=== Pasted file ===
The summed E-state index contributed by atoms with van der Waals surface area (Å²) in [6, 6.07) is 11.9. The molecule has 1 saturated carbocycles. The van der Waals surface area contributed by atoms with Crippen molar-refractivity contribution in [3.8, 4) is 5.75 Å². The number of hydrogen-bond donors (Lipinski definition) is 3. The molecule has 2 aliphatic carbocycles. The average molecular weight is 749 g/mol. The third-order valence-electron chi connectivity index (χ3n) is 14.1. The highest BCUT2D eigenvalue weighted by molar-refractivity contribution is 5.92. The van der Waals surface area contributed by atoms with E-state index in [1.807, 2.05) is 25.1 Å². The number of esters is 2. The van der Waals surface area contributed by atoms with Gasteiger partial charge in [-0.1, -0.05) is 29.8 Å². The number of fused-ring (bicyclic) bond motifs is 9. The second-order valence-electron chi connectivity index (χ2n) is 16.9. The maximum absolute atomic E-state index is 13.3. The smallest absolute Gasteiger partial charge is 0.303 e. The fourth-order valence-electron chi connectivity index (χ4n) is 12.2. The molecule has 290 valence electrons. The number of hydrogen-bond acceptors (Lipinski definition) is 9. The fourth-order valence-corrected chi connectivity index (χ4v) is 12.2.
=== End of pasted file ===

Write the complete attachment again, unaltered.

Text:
The summed E-state index contributed by atoms with van der Waals surface area (Å²) in [6, 6.07) is 11.9. The molecule has 1 saturated carbocycles. The van der Waals surface area contributed by atoms with Crippen molar-refractivity contribution in [3.8, 4) is 5.75 Å². The number of hydrogen-bond donors (Lipinski definition) is 3. The molecule has 2 aliphatic carbocycles. The average molecular weight is 749 g/mol. The third-order valence-electron chi connectivity index (χ3n) is 14.1. The highest BCUT2D eigenvalue weighted by molar-refractivity contribution is 5.92. The van der Waals surface area contributed by atoms with E-state index in [1.807, 2.05) is 25.1 Å². The number of esters is 2. The van der Waals surface area contributed by atoms with Gasteiger partial charge in [-0.1, -0.05) is 29.8 Å². The number of fused-ring (bicyclic) bond motifs is 9. The second-order valence-electron chi connectivity index (χ2n) is 16.9. The maximum absolute atomic E-state index is 13.3. The smallest absolute Gasteiger partial charge is 0.303 e. The fourth-order valence-electron chi connectivity index (χ4n) is 12.2. The molecule has 290 valence electrons. The number of hydrogen-bond acceptors (Lipinski definition) is 9. The fourth-order valence-corrected chi connectivity index (χ4v) is 12.2.